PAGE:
People buy into the leader before they buy into the vision, says leadership coach John C. Maxwell. Indeed, the credibility of the leader is what determines the extent to which the team will follow the vision he or she lays down for the organisation. Iconic banker Aditya Puri, credited with building HDFC Bank brick by brick, told me that one of the first things he did when setting up the banking giant was to ensure his entire team, across levels, was aligned to the vision he had. The bank’s success is as much a reflection of Puri’s own credibility as a leader as it is to the depth of his vision.
As companies across the world grapple with the after-effects of the Covid-19 pandemic, the role of the CEO has become even more crucial. The CEO today is expected to navigate a world where nothing is certain anymore—indeed, strategy is only as good as, perhaps, a year or two, as business realities and technologies change rapidly. But even more important is the need for today’s CEOs to ensure leadership is purpose-driven, empathetic, and in consonance with the changing needs of the customer. As the India findings of the latest PwC Annual Global CEO Survey show, most CEOs have goals related to customer satisfaction, employee engagement, and automation or digitisation included in their long-term strategy.
The much-awaited annual BT-PwC India’s Best CEOs ranking underscores these trends. The winners who were picked this year by the jury demonstrate not just strategic vision and the ability to make course corrections as market dynamics change, but also a keenness to understand deeply what the customer wants while being empathetic to the needs of the employees at a time when the pandemic has threatened to upend people’s lives. This year, the jury unanimously decided to confer the Lifetime Achievement Award to iconic industrialist Ratan Tata who demonstrates all these qualities—Tata’s empathetic leadership style and his vision for the group over the past decades have seen it command market leadership in several sectors, spawning a number of leaders within Tata companies who are now taking them forward. Champion of Champions winner Rajeev Jain, the Managing Director of NBFC major Bajaj Finance, was a clear choice for his vision and the manner in which he is transforming the finance company into one of the most exciting fintech firms, one which shareholders have been celebrating year after year. And then there is our cover person Salil Parekh, the CEO & MD of tech giant Infosys, who has managed to bring the bellwether back to its glory days with his single-minded focus on customer-centricity, digital transformation and the concept of One Infosys, while continuously focussing on up-skilling his employees to keep pace with changing market dynamics. Parekh tells Krishna Gopalan, who helmed this project, that his strategy was simple: “We needed to be more relevant and that was really it.”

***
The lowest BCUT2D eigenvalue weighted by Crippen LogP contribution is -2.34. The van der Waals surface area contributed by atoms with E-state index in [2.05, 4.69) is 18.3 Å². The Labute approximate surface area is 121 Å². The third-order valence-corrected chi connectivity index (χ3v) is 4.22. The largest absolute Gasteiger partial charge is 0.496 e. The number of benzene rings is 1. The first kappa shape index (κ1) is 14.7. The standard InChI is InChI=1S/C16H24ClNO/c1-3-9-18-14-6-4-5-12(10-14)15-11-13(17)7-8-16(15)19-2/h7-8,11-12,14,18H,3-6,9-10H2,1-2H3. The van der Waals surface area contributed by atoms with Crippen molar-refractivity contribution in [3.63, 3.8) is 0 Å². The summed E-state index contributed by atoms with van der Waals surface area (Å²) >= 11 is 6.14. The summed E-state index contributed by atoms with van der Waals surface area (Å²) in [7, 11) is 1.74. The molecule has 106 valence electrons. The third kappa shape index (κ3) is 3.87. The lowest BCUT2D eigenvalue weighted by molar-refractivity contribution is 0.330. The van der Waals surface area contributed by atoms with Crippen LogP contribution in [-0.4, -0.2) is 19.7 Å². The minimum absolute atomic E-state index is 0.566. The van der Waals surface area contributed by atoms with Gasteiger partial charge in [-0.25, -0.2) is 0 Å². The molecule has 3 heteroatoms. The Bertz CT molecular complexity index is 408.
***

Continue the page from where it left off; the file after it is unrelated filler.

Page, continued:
As you turn the pages of this issue, I invite you to read the stories of this diverse set of leaders who are bound, really, by just one common factor: the pursuit of excellence.
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